The Holy Spirit isn’t shocked at the darkness of the world. His methods haven’t changed. With all of us, he gently speaks truth into our hearts as we open our lives to his presence. We must remember the Bible challenges us with some pointed questions.
“When you, a mere human being, pass judgment on them and yet do the same things, do you think you will escape God’s judgment? Or do you show contempt for the riches of his kindness, forbearance and patience, not realizing that God’s kindness is intended to lead you to repentance?” (Romans 2:3, 4).
God’s kindness has always led us to repentance. Always. He worked that way with his children as they fled from Egypt, as Christ died on the cross, and even now as we wait for the kingdom to be established. He is so gracious to us; we must be patient and gracious with a lost and dying world entangled in sin.
I know this is true, but may I be completely honest? I’m a little afraid of what comes next. I don’t like messy ministry; I like it tidy and simple and fast. But I take comfort in this fact—we’re called to love God, love others, and share the good news. We’re not called to drag others to the cross, ensuring repentance and right standing with God by the end of the service. We serve a patient and gracious God, so we can choose to follow his example.
If God meets us where we are and loves us gently until we change, we can extend that same grace to the world that wanders through our doors this week. In fact, I think we should be excited when we face these challenges, because we serve a mighty God who can untangle the messiest of human conditions. We’re given a small role to play in his work in those lives.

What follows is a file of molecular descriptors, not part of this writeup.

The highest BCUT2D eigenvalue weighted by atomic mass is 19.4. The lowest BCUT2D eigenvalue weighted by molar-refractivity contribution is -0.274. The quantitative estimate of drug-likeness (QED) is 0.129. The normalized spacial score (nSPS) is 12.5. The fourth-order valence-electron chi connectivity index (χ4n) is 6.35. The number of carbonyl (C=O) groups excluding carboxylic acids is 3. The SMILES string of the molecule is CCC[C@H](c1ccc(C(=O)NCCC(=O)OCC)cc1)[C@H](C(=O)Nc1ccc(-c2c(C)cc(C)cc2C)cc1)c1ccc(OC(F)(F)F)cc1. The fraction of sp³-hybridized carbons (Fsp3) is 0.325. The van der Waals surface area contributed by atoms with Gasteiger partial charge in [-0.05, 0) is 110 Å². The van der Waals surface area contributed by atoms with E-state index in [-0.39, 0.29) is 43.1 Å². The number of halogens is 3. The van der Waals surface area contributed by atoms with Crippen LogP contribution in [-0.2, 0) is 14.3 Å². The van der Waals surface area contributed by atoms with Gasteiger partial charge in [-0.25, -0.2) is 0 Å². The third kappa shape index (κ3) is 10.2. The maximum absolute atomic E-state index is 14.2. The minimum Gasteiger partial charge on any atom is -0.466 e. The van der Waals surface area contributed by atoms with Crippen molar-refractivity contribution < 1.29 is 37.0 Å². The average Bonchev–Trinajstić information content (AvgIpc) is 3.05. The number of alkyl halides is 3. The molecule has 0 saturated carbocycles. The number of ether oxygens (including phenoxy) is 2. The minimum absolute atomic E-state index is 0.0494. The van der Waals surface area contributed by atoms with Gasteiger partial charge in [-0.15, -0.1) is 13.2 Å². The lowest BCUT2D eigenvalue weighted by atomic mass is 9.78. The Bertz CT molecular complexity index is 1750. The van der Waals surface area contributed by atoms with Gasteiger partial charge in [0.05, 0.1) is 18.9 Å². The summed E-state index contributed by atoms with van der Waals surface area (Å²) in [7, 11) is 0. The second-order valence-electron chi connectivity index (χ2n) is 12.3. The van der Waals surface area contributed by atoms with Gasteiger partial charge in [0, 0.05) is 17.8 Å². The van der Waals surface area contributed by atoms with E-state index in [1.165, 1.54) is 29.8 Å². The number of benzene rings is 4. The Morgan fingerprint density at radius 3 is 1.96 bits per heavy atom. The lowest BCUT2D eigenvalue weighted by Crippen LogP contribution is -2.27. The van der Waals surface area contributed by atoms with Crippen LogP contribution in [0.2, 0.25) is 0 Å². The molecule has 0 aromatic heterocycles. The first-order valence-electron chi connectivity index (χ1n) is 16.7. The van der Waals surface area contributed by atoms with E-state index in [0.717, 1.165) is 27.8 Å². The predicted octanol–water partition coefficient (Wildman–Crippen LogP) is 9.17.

That couple I mentioned—the man and woman with the legal and ex-wife trouble—are slowly rebuilding their lives. Their pastor never gave up, gently leading them to a public profession of faith, a baptism, and then a wedding. They’re now serving in their congregation in a way that never would have happened if they’d met a wall of judgment and anger. Change happened slowly, but it happened.
I hope this gives you hope if you walk into your church this week and find a ministry challenge you never expected. There is hope, I promise you. But it most likely comes as relationships are built with kindness and gentleness. A broken, hurting world needs the truth of Christ. We must be ready to show them love where they are, not where we’d like them to be.
Jessie Clemence serves as administrative assistant with Oakland Drive Christian Church, Portage, Michigan.